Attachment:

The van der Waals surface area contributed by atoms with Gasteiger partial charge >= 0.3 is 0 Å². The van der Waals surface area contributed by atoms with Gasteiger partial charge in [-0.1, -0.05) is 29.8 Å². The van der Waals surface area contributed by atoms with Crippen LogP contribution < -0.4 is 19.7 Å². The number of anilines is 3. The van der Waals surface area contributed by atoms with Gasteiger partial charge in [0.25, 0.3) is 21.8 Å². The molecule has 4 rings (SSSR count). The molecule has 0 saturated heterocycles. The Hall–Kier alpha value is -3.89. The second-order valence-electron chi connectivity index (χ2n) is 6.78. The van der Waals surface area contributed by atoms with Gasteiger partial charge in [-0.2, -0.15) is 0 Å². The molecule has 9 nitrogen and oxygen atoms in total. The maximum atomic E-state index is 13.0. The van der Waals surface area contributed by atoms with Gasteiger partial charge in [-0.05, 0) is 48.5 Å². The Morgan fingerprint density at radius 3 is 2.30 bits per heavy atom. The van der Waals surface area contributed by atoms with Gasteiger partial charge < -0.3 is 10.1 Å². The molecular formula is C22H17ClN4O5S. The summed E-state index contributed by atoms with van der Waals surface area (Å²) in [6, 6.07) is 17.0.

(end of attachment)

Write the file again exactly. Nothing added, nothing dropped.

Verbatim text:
The van der Waals surface area contributed by atoms with Gasteiger partial charge >= 0.3 is 0 Å². The van der Waals surface area contributed by atoms with Gasteiger partial charge in [-0.1, -0.05) is 29.8 Å². The van der Waals surface area contributed by atoms with Crippen LogP contribution < -0.4 is 19.7 Å². The number of anilines is 3. The van der Waals surface area contributed by atoms with Gasteiger partial charge in [0.25, 0.3) is 21.8 Å². The molecule has 4 rings (SSSR count). The molecule has 0 saturated heterocycles. The Hall–Kier alpha value is -3.89. The second-order valence-electron chi connectivity index (χ2n) is 6.78. The van der Waals surface area contributed by atoms with Gasteiger partial charge in [-0.2, -0.15) is 0 Å². The molecule has 9 nitrogen and oxygen atoms in total. The maximum atomic E-state index is 13.0. The van der Waals surface area contributed by atoms with Gasteiger partial charge in [-0.05, 0) is 48.5 Å². The Morgan fingerprint density at radius 3 is 2.30 bits per heavy atom. The van der Waals surface area contributed by atoms with Gasteiger partial charge < -0.3 is 10.1 Å². The molecular formula is C22H17ClN4O5S. The summed E-state index contributed by atoms with van der Waals surface area (Å²) in [6, 6.07) is 17.0.